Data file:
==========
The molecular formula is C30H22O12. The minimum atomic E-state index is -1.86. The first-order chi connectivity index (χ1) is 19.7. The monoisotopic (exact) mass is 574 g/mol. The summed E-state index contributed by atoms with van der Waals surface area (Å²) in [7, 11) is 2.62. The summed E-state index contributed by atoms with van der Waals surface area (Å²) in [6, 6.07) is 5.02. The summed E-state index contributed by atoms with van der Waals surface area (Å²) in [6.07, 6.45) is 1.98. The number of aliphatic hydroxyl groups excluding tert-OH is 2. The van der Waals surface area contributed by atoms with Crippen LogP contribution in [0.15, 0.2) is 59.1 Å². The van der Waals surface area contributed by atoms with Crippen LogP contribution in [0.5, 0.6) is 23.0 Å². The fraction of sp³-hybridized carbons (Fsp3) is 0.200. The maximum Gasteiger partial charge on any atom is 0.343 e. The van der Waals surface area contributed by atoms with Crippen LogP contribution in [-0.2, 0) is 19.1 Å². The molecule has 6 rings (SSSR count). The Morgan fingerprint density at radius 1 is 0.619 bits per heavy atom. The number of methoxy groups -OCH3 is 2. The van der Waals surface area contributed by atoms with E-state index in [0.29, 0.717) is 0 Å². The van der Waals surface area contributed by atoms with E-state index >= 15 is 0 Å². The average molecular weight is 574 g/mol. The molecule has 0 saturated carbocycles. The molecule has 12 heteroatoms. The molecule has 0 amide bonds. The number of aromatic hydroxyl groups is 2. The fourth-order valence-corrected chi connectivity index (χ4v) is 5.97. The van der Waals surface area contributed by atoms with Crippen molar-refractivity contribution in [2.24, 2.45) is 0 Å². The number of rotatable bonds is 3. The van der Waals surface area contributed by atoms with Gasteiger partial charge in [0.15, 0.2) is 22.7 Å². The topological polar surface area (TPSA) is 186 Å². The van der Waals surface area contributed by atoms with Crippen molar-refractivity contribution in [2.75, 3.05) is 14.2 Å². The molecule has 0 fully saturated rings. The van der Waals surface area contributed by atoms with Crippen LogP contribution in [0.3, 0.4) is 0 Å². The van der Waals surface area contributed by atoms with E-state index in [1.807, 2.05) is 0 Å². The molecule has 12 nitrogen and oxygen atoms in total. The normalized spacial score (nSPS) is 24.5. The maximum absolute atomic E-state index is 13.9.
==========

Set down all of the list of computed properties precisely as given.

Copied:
The molecular formula is C30H22O12. The minimum atomic E-state index is -1.86. The first-order chi connectivity index (χ1) is 19.7. The monoisotopic (exact) mass is 574 g/mol. The summed E-state index contributed by atoms with van der Waals surface area (Å²) in [7, 11) is 2.62. The summed E-state index contributed by atoms with van der Waals surface area (Å²) in [6, 6.07) is 5.02. The summed E-state index contributed by atoms with van der Waals surface area (Å²) in [6.07, 6.45) is 1.98. The number of aliphatic hydroxyl groups excluding tert-OH is 2. The van der Waals surface area contributed by atoms with Crippen LogP contribution in [0.15, 0.2) is 59.1 Å². The van der Waals surface area contributed by atoms with Crippen LogP contribution in [0.5, 0.6) is 23.0 Å². The fraction of sp³-hybridized carbons (Fsp3) is 0.200. The maximum Gasteiger partial charge on any atom is 0.343 e. The van der Waals surface area contributed by atoms with Crippen LogP contribution in [-0.2, 0) is 19.1 Å². The molecule has 6 rings (SSSR count). The Morgan fingerprint density at radius 1 is 0.619 bits per heavy atom. The number of methoxy groups -OCH3 is 2. The van der Waals surface area contributed by atoms with E-state index in [0.29, 0.717) is 0 Å². The van der Waals surface area contributed by atoms with E-state index >= 15 is 0 Å². The average molecular weight is 574 g/mol. The molecule has 0 saturated carbocycles. The molecule has 12 heteroatoms. The molecule has 0 amide bonds. The number of aromatic hydroxyl groups is 2. The fourth-order valence-corrected chi connectivity index (χ4v) is 5.97. The van der Waals surface area contributed by atoms with Crippen molar-refractivity contribution in [2.24, 2.45) is 0 Å². The number of rotatable bonds is 3. The van der Waals surface area contributed by atoms with Gasteiger partial charge in [0.15, 0.2) is 22.7 Å². The topological polar surface area (TPSA) is 186 Å². The van der Waals surface area contributed by atoms with Crippen molar-refractivity contribution in [2.75, 3.05) is 14.2 Å². The molecule has 0 fully saturated rings. The van der Waals surface area contributed by atoms with Crippen LogP contribution in [0.3, 0.4) is 0 Å². The van der Waals surface area contributed by atoms with E-state index in [1.807, 2.05) is 0 Å². The molecule has 12 nitrogen and oxygen atoms in total. The normalized spacial score (nSPS) is 24.5. The maximum absolute atomic E-state index is 13.9.